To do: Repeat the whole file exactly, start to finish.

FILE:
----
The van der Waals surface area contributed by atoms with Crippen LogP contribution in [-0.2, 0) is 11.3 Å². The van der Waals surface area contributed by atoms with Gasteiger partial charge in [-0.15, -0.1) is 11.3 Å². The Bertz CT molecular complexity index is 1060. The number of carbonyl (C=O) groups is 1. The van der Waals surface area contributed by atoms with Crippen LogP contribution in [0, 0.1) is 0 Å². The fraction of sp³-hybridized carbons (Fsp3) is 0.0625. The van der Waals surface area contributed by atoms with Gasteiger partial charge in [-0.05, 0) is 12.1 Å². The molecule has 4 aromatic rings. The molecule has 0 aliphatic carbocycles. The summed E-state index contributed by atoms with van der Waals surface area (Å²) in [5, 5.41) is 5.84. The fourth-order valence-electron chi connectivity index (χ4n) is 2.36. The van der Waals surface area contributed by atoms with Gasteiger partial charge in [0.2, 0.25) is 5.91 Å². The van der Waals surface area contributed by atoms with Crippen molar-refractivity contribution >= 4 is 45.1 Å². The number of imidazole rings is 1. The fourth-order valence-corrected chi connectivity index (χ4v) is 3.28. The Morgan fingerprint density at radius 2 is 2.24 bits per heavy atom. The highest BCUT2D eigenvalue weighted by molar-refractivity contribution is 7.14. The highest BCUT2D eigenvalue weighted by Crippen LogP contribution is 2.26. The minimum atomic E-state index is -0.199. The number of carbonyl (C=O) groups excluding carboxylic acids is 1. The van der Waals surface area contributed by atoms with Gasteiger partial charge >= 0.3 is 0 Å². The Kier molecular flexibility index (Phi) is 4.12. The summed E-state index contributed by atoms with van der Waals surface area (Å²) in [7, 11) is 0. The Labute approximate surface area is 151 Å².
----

The van der Waals surface area contributed by atoms with Crippen LogP contribution in [-0.2, 0) is 11.3 Å². The van der Waals surface area contributed by atoms with Gasteiger partial charge in [-0.15, -0.1) is 11.3 Å². The Bertz CT molecular complexity index is 1060. The number of carbonyl (C=O) groups is 1. The van der Waals surface area contributed by atoms with Crippen LogP contribution in [0, 0.1) is 0 Å². The fraction of sp³-hybridized carbons (Fsp3) is 0.0625. The van der Waals surface area contributed by atoms with Gasteiger partial charge in [-0.05, 0) is 12.1 Å². The molecule has 4 aromatic rings. The molecule has 0 aliphatic carbocycles. The summed E-state index contributed by atoms with van der Waals surface area (Å²) in [5, 5.41) is 5.84. The fourth-order valence-electron chi connectivity index (χ4n) is 2.36. The van der Waals surface area contributed by atoms with Gasteiger partial charge in [0.2, 0.25) is 5.91 Å². The van der Waals surface area contributed by atoms with Crippen molar-refractivity contribution >= 4 is 45.1 Å². The number of imidazole rings is 1. The fourth-order valence-corrected chi connectivity index (χ4v) is 3.28. The Morgan fingerprint density at radius 2 is 2.24 bits per heavy atom. The highest BCUT2D eigenvalue weighted by molar-refractivity contribution is 7.14. The highest BCUT2D eigenvalue weighted by Crippen LogP contribution is 2.26. The minimum atomic E-state index is -0.199. The number of carbonyl (C=O) groups excluding carboxylic acids is 1. The van der Waals surface area contributed by atoms with Gasteiger partial charge >= 0.3 is 0 Å². The Kier molecular flexibility index (Phi) is 4.12. The summed E-state index contributed by atoms with van der Waals surface area (Å²) in [7, 11) is 0. The Labute approximate surface area is 151 Å².